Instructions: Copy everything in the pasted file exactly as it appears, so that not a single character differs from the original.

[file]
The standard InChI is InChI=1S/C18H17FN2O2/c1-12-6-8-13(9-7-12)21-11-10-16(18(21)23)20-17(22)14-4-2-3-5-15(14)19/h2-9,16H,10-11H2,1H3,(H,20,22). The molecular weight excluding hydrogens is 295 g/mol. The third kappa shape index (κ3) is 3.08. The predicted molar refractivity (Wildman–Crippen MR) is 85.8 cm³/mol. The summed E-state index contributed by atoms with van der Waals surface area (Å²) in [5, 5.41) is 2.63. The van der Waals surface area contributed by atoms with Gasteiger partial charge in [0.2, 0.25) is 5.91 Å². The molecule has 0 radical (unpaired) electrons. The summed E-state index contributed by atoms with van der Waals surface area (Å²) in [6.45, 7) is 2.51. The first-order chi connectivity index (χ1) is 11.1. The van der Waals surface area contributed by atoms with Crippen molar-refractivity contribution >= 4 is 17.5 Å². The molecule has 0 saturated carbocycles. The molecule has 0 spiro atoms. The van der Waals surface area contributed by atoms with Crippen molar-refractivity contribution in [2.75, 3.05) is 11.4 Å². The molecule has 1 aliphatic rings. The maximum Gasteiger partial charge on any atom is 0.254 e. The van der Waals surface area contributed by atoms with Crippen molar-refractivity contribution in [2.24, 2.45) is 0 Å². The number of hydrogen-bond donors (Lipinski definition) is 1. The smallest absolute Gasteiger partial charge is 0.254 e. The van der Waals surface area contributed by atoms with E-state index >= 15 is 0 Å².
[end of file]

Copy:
The standard InChI is InChI=1S/C18H17FN2O2/c1-12-6-8-13(9-7-12)21-11-10-16(18(21)23)20-17(22)14-4-2-3-5-15(14)19/h2-9,16H,10-11H2,1H3,(H,20,22). The molecular weight excluding hydrogens is 295 g/mol. The third kappa shape index (κ3) is 3.08. The predicted molar refractivity (Wildman–Crippen MR) is 85.8 cm³/mol. The summed E-state index contributed by atoms with van der Waals surface area (Å²) in [5, 5.41) is 2.63. The van der Waals surface area contributed by atoms with Gasteiger partial charge in [0.2, 0.25) is 5.91 Å². The molecule has 0 radical (unpaired) electrons. The summed E-state index contributed by atoms with van der Waals surface area (Å²) in [6.45, 7) is 2.51. The first-order chi connectivity index (χ1) is 11.1. The van der Waals surface area contributed by atoms with Crippen molar-refractivity contribution >= 4 is 17.5 Å². The molecule has 0 saturated carbocycles. The molecule has 0 spiro atoms. The van der Waals surface area contributed by atoms with Crippen molar-refractivity contribution in [2.75, 3.05) is 11.4 Å². The molecule has 1 aliphatic rings. The maximum Gasteiger partial charge on any atom is 0.254 e. The van der Waals surface area contributed by atoms with Crippen molar-refractivity contribution in [2.24, 2.45) is 0 Å². The number of hydrogen-bond donors (Lipinski definition) is 1. The smallest absolute Gasteiger partial charge is 0.254 e. The van der Waals surface area contributed by atoms with E-state index >= 15 is 0 Å².